In almost total solitude, the few visitors thoroughly enjoyed the works of Monet, Picasso or Van Gogh, when the Museum of Modern Art in New York (MoMA) was the first in the city to reopen its doors after almost six months of closure. for coronavirus. With the temperature control on the door, the use of a mandatory mask and a capacity reduced to less than 25% of the maximum capacity, the MoMA welcomed its first visitors with the great “I love New York” logo of the great designer Milton Glaser painted in the entrance.
Visitors must book their ticket online and as the museum allows for a maximum of 100 people per hour to be visited, it is not easy to obtain. But when they do, they can stay in the museum for as long as they want and enjoy the works like never before, in solitude, without tourists or phones.
“It’s a little sad that it took all of this to recreate the experience of coming to MoMA in my youth, before the tourists, before the expansion. It’s amazing,” said Alan Orenbuch, a 66-year-old retiree who is a member. of the museum. and after admiring the works he sat in the garden reading the newspaper, among sculptures by Rodin, Picasso and Giacometti.
“I like it when the galleries aren’t crowded and people don’t talk and people don’t take pictures (…) Before, MoMA only attracted people interested in seeing art. In recent years, it attracted people who had the museum in the their list of places to visit when they come to New York, “he explained.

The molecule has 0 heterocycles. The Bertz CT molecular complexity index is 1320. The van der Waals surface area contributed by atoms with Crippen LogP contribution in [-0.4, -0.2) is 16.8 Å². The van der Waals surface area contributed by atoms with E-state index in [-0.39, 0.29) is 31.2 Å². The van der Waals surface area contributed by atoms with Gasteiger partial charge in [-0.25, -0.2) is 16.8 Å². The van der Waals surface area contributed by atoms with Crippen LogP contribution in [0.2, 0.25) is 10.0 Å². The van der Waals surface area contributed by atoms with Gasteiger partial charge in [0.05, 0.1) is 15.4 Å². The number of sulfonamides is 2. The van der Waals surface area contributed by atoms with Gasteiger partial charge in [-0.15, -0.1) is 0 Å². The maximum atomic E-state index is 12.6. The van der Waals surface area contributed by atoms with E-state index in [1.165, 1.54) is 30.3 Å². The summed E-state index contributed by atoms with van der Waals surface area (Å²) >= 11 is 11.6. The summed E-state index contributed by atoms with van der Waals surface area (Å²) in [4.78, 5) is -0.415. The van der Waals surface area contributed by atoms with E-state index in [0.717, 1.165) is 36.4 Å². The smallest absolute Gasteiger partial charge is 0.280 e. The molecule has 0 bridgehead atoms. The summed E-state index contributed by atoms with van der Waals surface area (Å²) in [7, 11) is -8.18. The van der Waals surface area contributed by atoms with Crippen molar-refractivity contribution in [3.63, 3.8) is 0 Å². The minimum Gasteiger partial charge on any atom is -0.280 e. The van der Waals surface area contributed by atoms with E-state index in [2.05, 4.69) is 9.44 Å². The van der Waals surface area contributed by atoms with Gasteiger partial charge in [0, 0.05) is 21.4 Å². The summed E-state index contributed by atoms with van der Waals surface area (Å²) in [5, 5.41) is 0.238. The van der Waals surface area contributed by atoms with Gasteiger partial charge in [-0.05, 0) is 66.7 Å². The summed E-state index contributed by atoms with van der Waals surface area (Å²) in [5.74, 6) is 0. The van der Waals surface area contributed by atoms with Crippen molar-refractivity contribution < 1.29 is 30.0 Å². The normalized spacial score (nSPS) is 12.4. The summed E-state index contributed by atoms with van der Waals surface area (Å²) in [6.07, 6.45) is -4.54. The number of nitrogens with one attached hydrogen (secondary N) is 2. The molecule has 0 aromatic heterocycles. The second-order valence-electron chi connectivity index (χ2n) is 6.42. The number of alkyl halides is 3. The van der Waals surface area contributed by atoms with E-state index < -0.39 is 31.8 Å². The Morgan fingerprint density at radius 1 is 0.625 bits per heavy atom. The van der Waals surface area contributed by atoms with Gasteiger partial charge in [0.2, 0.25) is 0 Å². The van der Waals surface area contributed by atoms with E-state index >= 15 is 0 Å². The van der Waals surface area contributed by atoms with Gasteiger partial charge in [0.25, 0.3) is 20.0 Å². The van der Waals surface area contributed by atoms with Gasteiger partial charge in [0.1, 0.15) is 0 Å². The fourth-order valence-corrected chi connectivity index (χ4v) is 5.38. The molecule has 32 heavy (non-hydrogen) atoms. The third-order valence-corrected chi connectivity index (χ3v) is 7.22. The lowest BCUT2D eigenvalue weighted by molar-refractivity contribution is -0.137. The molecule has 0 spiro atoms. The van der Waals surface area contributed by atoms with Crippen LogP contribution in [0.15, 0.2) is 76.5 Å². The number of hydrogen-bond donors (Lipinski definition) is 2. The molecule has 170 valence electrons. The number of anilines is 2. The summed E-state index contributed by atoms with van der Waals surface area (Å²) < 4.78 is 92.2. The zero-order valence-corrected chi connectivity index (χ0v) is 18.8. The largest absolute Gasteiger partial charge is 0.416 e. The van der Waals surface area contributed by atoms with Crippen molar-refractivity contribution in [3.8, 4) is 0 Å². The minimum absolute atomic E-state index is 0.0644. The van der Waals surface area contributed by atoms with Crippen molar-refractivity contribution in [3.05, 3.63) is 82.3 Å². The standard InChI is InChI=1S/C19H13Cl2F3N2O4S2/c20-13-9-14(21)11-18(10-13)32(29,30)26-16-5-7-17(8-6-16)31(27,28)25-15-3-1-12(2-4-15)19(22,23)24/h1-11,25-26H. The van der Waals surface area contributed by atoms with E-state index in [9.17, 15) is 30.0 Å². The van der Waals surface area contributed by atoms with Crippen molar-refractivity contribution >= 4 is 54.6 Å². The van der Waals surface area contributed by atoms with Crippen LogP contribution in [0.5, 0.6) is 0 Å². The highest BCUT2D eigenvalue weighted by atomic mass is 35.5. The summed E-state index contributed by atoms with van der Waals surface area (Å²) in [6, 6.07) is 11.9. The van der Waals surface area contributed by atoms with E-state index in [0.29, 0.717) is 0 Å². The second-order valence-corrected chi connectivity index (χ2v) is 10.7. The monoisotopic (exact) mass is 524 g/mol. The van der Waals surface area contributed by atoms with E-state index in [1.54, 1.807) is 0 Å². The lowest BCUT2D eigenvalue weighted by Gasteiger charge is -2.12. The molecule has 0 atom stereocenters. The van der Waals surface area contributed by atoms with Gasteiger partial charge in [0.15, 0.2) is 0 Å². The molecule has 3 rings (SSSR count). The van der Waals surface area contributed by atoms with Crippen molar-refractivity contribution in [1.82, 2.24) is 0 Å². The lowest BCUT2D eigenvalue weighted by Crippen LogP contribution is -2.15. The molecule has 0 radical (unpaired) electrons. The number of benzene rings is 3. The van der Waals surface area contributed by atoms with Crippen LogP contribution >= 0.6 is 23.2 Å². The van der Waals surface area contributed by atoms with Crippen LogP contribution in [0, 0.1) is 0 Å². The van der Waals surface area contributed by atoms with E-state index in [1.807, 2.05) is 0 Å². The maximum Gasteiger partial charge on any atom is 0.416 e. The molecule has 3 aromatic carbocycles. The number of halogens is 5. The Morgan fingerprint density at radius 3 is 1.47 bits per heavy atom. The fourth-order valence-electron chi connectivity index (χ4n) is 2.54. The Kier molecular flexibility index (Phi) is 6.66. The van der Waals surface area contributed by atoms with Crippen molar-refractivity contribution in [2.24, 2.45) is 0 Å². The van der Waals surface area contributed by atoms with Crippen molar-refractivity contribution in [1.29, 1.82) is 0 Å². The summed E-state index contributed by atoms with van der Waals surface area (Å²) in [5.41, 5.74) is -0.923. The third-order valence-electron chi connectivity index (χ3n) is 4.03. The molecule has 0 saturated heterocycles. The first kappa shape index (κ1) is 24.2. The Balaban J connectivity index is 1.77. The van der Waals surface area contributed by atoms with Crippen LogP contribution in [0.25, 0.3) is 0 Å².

Visitors wandered through the almost deserted galleries, absorbed for long minutes before Picasso’s “The Young Ladies of Avignon” or Van Gogh’s “The Starry Night”.
Sonya Shrier, director of visitor relations at MoMA, celebrated that the museum can offer “a place to reflect and come together in safety”. “This is a great time to visit the museum, there are fewer people,” he said.
The reopening of MoMA “is a symbol that New York is becoming itself again,” she estimated. The largest of New York’s museums, the Metropolitan, will reopen this Saturday and the rest plans to open between September and early October.
Visitors strolled through the almost deserted galleries, absorbed for long minutes before Picasso’s “The Young Ladies of Avignon”, or Van Gogh’s “The Starry Night”
New York City was the epicenter of the pandemic in the United States in April and May, recording more than 23,000 deaths from the virus. But in recent weeks, the authorities have managed to control it and the current infection rate is less than 1%.
Yes, Kim, a 29-year-old Korean who has lived in New York for six years, visited the
MoMA with her sister to say goodbye, as she will move to her country in two weeks due to the pandemic. “I wanted to come to MoMA one last time. We loved it, we’re so lucky to be here,” he said. “The best part is it’s empty.”
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